To our beloved pedobaptist readers, before we plunge into the discussion please understand that I am not making a case for believer’s baptism by immersion—I am assuming it.under water

This article is not an attempt to wade neck-deep into a turbulent,century-spanning controversy, nor to convince R. C. Sproul, Kevin DeYoung, or the Pope that Baptists are right. I am sharing the Anabaptist perspective of three practical scenarios that tend to pop up occasionally in the ministry of Baptist pastors.

1. The sprinkled Baptist

Occasionally a mature believer will sidle up to me and confess in hushed tones that although they are now fully convinced that baptism by immersion is the biblical method, they were—ahem—not immersed but—ahem—sprinkled.

I nod my head gravely, furrow my brow sagaciously, and then pose two diagnostic questions:

Continue Reading…

ropeSpiritual warfare is real. It might not make the news; but it ought to. Paul acknowledges this in Ephesians 6: 12 For we do not wrestle against flesh and blood, but against the rulers, against the authorities, against the cosmic powers over this present darkness, against the spiritual forces of evil in the heavenly places.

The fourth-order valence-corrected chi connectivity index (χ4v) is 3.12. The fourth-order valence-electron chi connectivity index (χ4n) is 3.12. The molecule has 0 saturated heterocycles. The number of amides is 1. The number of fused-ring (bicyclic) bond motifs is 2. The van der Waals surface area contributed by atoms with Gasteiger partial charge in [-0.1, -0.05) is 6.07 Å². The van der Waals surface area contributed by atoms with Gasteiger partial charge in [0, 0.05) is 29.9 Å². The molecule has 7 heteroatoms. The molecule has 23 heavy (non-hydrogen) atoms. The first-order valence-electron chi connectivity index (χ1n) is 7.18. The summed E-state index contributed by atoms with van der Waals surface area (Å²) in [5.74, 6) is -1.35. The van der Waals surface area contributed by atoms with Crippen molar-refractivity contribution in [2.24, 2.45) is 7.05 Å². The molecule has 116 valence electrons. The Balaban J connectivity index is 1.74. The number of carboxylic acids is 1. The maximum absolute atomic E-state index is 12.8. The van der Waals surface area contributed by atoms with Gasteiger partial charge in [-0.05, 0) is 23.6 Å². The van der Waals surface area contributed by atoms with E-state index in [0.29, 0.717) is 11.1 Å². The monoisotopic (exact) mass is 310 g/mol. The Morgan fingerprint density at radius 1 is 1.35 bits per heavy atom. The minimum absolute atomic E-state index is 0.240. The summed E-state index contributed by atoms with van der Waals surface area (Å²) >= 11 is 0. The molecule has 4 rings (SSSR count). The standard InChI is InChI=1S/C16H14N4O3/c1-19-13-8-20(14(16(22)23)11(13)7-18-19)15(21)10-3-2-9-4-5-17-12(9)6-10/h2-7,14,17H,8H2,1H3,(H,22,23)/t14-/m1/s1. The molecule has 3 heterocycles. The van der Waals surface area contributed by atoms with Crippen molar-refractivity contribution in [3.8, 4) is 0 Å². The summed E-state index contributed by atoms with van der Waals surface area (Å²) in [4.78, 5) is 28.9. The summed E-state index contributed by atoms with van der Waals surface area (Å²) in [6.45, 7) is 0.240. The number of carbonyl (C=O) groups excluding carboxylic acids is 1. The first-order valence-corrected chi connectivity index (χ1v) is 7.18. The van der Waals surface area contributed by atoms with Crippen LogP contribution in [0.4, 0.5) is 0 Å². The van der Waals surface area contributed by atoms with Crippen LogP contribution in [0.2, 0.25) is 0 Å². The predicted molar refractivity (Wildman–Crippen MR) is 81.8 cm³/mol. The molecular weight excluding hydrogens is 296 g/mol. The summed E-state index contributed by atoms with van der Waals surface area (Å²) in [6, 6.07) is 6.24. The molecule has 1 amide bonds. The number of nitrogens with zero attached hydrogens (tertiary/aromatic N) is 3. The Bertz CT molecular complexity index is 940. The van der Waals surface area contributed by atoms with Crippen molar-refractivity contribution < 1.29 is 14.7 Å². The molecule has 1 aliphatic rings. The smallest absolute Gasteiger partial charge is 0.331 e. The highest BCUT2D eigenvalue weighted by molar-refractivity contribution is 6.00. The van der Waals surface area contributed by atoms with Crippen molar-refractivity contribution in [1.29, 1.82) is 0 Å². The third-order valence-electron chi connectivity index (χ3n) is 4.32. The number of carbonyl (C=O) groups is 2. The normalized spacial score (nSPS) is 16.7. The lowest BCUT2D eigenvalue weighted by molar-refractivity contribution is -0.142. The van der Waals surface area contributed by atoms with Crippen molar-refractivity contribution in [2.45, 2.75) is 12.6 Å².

But the weapons of this warfare are often somewhat misunderstood. In some church circles, for example, it is commonplace to hear pastors and their people talk of “binding Satan” or “renouncing the devil’s presence” or some such display of confidence.

Here are three reasons I believe this is misguided.

Continue Reading…

The pop icon with the most remarkable lip-to-face ratio, Mick Jagger, encapsulated the sine qua non of Ecclesiastes with the characteristic pithiness of enduring poetry: “I can’t get no [obligatory guitar lead interlude] satisfaction.” And in one of the most elastically generous half-rhymes in the Presley corpus, “A little less conversation, a little more action / All this aggravation ain’t satisfaction in me.”  I am half way through preaching Solomon’s pensive, apparently cynical magnum opus, and I’m resolute in my determination to not slit my wrists. Last night’s sermon was the mid-term review—chapter 6 of 12. Basically our emo author is waxing glumly about life, the universe, and everything and how nothing in this sunburned existence brings happiness or fulfillment.